As the 25th May rapidly approaches, many organisations are hurriedly putting in place measures to ensure they manage data in line with GDPR – the General Data Protection Regulation.
GDPR has higher standards but they are evolved standards. The Regulation requires that in order to process personal data you must have a valid lawful basis and you must determine and document this before you begin the processing. A privacy notice should include the lawful basis for processing the data as well as the purpose of the processing and the retention period.
There are six available lawful bases and most require that processing is ‘necessary.’ If you can reasonably achieve the same purposes without the processing, you do not have a lawful basis.
The lawful reasons include:
- Consent – this can no longer be assumed and consent must be freely given, specific, informed and unambiguous
- Contract –used when processing data is to fulfil your contractual obligations to someone or they have asked you to do something before entering into a contract. For example, process a job application or provide a quote.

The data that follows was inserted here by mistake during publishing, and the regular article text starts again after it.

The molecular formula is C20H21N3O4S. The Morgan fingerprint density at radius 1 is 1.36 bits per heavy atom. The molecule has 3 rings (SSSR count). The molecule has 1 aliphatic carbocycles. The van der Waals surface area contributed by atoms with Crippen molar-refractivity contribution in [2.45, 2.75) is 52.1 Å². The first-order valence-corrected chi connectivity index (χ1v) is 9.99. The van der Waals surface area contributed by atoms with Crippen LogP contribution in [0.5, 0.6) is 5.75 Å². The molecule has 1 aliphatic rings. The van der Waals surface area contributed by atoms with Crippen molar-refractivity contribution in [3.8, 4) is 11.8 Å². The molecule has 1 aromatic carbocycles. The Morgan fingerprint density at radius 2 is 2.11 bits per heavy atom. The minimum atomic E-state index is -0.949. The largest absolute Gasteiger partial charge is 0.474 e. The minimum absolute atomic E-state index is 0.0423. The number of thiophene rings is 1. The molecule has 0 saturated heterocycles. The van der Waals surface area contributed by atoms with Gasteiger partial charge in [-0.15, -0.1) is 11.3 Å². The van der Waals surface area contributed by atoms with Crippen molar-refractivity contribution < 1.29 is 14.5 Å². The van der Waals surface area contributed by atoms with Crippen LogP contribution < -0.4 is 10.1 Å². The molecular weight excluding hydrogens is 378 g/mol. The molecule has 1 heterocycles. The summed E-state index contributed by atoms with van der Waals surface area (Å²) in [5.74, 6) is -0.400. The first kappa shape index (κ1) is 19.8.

- Legal obligation – if you need to process the personal data to comply with a common law or statutory obligation.
- Vital interests – where data needs to be processed o protect the vital interests of a person. This lawful reason will not be used very often.
- Public task - to perform a specific task in the public interest
- Legitimate interests – most likely to be most appropriate where data is used in ways they would reasonably expect and which have a minimal privacy impact, or where there is a compelling justification for the processing
GDPR requires a culture shift in how personal data is handled. Privacy is essential and it requires that we stop and think before handling data. You can find further information at www.ico.org.uk
If you would like further information or support for your business please contact Sheila Watson on 01429 857082.